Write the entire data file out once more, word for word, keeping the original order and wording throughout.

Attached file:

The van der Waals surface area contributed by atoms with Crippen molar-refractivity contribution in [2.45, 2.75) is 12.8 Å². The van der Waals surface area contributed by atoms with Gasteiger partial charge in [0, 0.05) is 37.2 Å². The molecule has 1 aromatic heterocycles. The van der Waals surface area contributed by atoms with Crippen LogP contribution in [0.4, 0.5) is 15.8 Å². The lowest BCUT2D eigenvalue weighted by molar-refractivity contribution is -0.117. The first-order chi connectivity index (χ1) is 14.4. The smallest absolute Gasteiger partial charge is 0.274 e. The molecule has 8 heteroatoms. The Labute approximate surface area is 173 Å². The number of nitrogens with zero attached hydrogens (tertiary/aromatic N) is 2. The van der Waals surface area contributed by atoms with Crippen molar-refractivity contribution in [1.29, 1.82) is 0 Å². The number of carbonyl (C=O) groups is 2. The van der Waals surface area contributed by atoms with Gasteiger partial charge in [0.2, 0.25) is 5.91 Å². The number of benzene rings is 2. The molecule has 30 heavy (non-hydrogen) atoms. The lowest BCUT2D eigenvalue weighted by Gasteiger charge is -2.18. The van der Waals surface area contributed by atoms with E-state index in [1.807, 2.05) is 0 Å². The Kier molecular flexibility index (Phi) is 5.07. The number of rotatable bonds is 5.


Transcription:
The van der Waals surface area contributed by atoms with Crippen molar-refractivity contribution in [2.45, 2.75) is 12.8 Å². The van der Waals surface area contributed by atoms with Gasteiger partial charge in [0, 0.05) is 37.2 Å². The molecule has 1 aromatic heterocycles. The van der Waals surface area contributed by atoms with Crippen LogP contribution in [0.4, 0.5) is 15.8 Å². The lowest BCUT2D eigenvalue weighted by molar-refractivity contribution is -0.117. The first-order chi connectivity index (χ1) is 14.4. The smallest absolute Gasteiger partial charge is 0.274 e. The molecule has 8 heteroatoms. The Labute approximate surface area is 173 Å². The number of nitrogens with zero attached hydrogens (tertiary/aromatic N) is 2. The van der Waals surface area contributed by atoms with Crippen molar-refractivity contribution in [1.29, 1.82) is 0 Å². The number of carbonyl (C=O) groups is 2. The van der Waals surface area contributed by atoms with Gasteiger partial charge in [0.2, 0.25) is 5.91 Å². The number of benzene rings is 2. The molecule has 30 heavy (non-hydrogen) atoms. The lowest BCUT2D eigenvalue weighted by Gasteiger charge is -2.18. The van der Waals surface area contributed by atoms with E-state index in [1.807, 2.05) is 0 Å². The Kier molecular flexibility index (Phi) is 5.07. The number of rotatable bonds is 5.